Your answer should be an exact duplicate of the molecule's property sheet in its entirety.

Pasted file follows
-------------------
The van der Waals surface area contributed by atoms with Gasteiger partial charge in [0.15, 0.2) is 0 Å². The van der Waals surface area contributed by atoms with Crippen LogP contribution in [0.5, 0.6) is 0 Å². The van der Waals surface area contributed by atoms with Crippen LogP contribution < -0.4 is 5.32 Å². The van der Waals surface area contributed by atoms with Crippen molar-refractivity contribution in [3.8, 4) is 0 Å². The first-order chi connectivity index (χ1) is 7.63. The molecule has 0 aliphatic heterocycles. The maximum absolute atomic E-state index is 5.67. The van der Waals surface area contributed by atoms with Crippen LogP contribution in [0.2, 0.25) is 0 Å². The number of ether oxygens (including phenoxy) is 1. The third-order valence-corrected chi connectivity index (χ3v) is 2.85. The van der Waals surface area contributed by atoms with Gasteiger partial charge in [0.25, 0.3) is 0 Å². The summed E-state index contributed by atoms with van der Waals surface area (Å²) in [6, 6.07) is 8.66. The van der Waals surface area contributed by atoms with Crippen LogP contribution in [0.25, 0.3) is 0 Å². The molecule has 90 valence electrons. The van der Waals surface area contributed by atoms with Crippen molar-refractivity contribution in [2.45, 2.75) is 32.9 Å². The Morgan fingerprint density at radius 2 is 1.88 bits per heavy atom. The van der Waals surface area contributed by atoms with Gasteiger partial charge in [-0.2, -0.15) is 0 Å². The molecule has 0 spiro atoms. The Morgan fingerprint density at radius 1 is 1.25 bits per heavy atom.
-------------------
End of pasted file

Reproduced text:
The van der Waals surface area contributed by atoms with Gasteiger partial charge in [0.15, 0.2) is 0 Å². The van der Waals surface area contributed by atoms with Crippen LogP contribution in [0.5, 0.6) is 0 Å². The van der Waals surface area contributed by atoms with Crippen LogP contribution < -0.4 is 5.32 Å². The van der Waals surface area contributed by atoms with Crippen molar-refractivity contribution in [3.8, 4) is 0 Å². The first-order chi connectivity index (χ1) is 7.63. The molecule has 0 aliphatic heterocycles. The maximum absolute atomic E-state index is 5.67. The van der Waals surface area contributed by atoms with Crippen LogP contribution in [0.2, 0.25) is 0 Å². The number of ether oxygens (including phenoxy) is 1. The third-order valence-corrected chi connectivity index (χ3v) is 2.85. The van der Waals surface area contributed by atoms with Gasteiger partial charge in [0.25, 0.3) is 0 Å². The summed E-state index contributed by atoms with van der Waals surface area (Å²) in [6, 6.07) is 8.66. The van der Waals surface area contributed by atoms with Crippen LogP contribution in [0.25, 0.3) is 0 Å². The molecule has 90 valence electrons. The van der Waals surface area contributed by atoms with Crippen molar-refractivity contribution in [2.45, 2.75) is 32.9 Å². The Morgan fingerprint density at radius 2 is 1.88 bits per heavy atom. The van der Waals surface area contributed by atoms with Gasteiger partial charge in [-0.2, -0.15) is 0 Å². The molecule has 0 spiro atoms. The Morgan fingerprint density at radius 1 is 1.25 bits per heavy atom.